Women's Work Men's Cultures | Book Review | Professionelle

By Sarah Wilshaw-Sparkes

Women's Work

One movie gem this holiday season was Made in Dagenham, the story of how industrial action by women machinists at Ford’s Dagenham plant in 1968 contributed to the UK’s landmark 1970 Equal Pay Act.  My son watched the film and, ever curious, asked me how there could still be a pay gap between men and women if equal pay had been enshrined in law for over 40 years. A good question, and one that is well answered by Sarah Rutherford’s 2011 book Women’s Work, Men’s Cultures.

Rutherford is a diversity consultant with an academic background. That combination places her squarely in Professionelle’s sweet spot of combining rigorous research with practical, action-oriented insights! Her mission in this UK-focused book was to grapple with the issue of why there has been so little progress in women’s career advancement, even in organisations where the leadership is genuinely committed and where equality, diversity and inclusion policies are in use.

Taboo territory

That question – like my son’s – is much easier to ask than it is to answer simply and satisfactorily. Rutherford’s take on it, in short, is that the root barrier lies in organisational culture, which is informed by wider societal norms and assumptions, and these do not change easily. Why do they resist change? Because, and here she dares to say what usually remains unspoken,

“Both within and outside organisations more men have more power in terms of access to resources and the ability to control those resources than do women… Power is highly prized and protected… This simple admission – that power bases and interests are being protected – is missing from most discussions on diversity.”

Did you flinch to read that? Don’t worry, Rutherford is not an extremist but she knows these words are challenging.

“Even now, 35 years on from the introduction of equality legislation, speaking of men’s resistance is pretty much taboo – and I’m speaking as a consultant. Blaming a hostile culture has become acceptable …but trying to talk about the practice of men’s resistance to equality is not so popular.”

Gendered culture

What Rutherford is at pains to show is how and why the current discourses on equality and diversity, and the recommended solutions, fail to get to the heart of the matter. In successive chapters that track her proposed nine-box model of gendered culture, she tackles topics ranging from management style to sexual politics. In each, she examines the masculine structures and norms that so often go unseen and/or unquestioned in an organisation and which act to exclude women from prized areas of the workplace.Very good suggestion Miss Wilson (purchased).jpg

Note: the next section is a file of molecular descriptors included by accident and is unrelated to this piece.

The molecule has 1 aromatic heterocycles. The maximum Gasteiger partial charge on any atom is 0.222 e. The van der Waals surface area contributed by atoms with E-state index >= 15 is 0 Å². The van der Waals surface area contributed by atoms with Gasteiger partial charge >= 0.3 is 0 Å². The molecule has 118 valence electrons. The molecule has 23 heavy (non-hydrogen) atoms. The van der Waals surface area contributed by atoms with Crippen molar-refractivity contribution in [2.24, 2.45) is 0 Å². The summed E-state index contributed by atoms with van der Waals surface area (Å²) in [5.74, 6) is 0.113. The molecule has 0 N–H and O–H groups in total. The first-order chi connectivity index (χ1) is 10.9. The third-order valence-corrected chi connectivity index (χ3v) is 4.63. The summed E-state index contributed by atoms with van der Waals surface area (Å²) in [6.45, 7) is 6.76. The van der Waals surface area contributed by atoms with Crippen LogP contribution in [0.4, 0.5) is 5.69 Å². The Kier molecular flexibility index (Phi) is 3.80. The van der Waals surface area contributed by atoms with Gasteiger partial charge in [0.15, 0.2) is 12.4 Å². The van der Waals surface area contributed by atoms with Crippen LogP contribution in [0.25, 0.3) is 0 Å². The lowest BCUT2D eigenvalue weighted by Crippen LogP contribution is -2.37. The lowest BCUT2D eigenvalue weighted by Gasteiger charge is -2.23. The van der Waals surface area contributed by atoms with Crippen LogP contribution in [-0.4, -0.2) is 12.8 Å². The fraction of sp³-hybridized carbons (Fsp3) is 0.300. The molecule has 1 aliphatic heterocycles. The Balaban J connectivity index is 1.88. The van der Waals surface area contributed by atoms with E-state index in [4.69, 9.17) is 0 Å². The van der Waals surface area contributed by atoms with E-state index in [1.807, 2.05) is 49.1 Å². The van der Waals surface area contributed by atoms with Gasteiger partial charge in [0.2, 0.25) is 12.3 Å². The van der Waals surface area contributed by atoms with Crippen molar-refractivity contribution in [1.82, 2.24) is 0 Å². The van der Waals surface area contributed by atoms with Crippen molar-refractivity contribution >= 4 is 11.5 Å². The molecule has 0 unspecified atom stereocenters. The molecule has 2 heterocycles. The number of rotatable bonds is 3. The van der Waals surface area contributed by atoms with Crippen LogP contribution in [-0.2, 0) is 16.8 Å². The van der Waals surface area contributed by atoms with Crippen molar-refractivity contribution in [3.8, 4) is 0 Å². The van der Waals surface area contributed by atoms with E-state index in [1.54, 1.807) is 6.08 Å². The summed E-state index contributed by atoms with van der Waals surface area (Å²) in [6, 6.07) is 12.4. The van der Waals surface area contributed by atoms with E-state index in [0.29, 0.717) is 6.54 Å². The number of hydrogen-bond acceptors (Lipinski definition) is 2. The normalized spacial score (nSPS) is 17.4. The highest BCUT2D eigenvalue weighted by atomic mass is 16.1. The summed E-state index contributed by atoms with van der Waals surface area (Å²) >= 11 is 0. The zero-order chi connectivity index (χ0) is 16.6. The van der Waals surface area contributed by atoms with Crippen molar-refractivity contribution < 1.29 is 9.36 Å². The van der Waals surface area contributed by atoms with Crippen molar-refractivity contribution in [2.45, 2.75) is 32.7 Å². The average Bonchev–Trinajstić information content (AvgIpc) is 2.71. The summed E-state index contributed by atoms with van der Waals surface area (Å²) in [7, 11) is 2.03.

Cultures are not neutral, a fact the equality legislation overlooked when it sought to create conditions under which women could compete with men on a level playing field. What the legislation achieved was what Rutherford calls “merely giving women an equal chance under the men’s rules”. Nicely put!

She goes further to highlight the areas where wider societal norms spill over into the workplace, commenting that organisations are open systems, affected by societal dynamics. Right from Chapter 1, she paints the issues of violence against women and the increasing objectification of women as sex objects as relevant parts of the background to organisational culture in the UK and beyond. This is not a book that shies away from thorny topics we’d all rather avoid…

At the coalface

Rutherford draws extensively on both her own and academic research and on anecdotes to make the research come to life. For example, in the chapter on the public/private divide, she quotes a female broker she interviewed during research at an investment firm,

“I’m in an interesting situation right now because I got married six months ago and I’m nearly 37. There are lots of comments about having a family. I say, no, we are not planning a family yet, and they reply, oh you must be, or they say, oh you’d make a lovely mum.”

This woman was uncomfortable that her marriage and decision to have a family had become such a focus for her colleagues. For men, marriage meant settling down, and was taken as a positive move for their careers. For women, it may signify potential disruption, and have a destabilising effect on career prospects.